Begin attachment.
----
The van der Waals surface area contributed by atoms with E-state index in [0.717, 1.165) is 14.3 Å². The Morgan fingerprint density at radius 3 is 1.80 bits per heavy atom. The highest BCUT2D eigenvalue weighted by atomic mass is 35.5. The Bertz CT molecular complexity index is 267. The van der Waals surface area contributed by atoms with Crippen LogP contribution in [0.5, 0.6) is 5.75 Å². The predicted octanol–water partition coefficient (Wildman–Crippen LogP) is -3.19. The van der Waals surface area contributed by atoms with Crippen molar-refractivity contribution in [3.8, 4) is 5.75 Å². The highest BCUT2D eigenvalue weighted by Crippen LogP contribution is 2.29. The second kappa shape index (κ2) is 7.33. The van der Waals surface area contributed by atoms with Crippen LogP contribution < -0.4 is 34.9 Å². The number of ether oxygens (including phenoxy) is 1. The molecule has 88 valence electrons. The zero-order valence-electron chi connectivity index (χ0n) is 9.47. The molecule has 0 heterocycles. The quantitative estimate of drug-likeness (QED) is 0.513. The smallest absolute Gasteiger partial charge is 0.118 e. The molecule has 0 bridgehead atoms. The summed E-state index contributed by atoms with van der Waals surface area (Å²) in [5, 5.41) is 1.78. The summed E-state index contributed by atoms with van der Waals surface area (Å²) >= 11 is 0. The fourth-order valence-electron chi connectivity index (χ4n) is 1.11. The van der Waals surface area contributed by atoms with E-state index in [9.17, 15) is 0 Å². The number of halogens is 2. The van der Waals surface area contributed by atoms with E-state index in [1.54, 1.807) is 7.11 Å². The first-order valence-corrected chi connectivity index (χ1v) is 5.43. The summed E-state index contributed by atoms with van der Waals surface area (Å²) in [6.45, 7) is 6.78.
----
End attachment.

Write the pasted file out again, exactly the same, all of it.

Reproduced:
The van der Waals surface area contributed by atoms with E-state index in [0.717, 1.165) is 14.3 Å². The Morgan fingerprint density at radius 3 is 1.80 bits per heavy atom. The highest BCUT2D eigenvalue weighted by atomic mass is 35.5. The Bertz CT molecular complexity index is 267. The van der Waals surface area contributed by atoms with Crippen LogP contribution in [0.5, 0.6) is 5.75 Å². The predicted octanol–water partition coefficient (Wildman–Crippen LogP) is -3.19. The van der Waals surface area contributed by atoms with Crippen molar-refractivity contribution in [3.8, 4) is 5.75 Å². The highest BCUT2D eigenvalue weighted by Crippen LogP contribution is 2.29. The second kappa shape index (κ2) is 7.33. The van der Waals surface area contributed by atoms with Crippen LogP contribution < -0.4 is 34.9 Å². The number of ether oxygens (including phenoxy) is 1. The molecule has 88 valence electrons. The zero-order valence-electron chi connectivity index (χ0n) is 9.47. The molecule has 0 heterocycles. The quantitative estimate of drug-likeness (QED) is 0.513. The smallest absolute Gasteiger partial charge is 0.118 e. The molecule has 0 bridgehead atoms. The summed E-state index contributed by atoms with van der Waals surface area (Å²) in [5, 5.41) is 1.78. The summed E-state index contributed by atoms with van der Waals surface area (Å²) >= 11 is 0. The fourth-order valence-electron chi connectivity index (χ4n) is 1.11. The van der Waals surface area contributed by atoms with E-state index in [9.17, 15) is 0 Å². The number of halogens is 2. The van der Waals surface area contributed by atoms with E-state index in [1.54, 1.807) is 7.11 Å². The first-order valence-corrected chi connectivity index (χ1v) is 5.43. The summed E-state index contributed by atoms with van der Waals surface area (Å²) in [6.45, 7) is 6.78.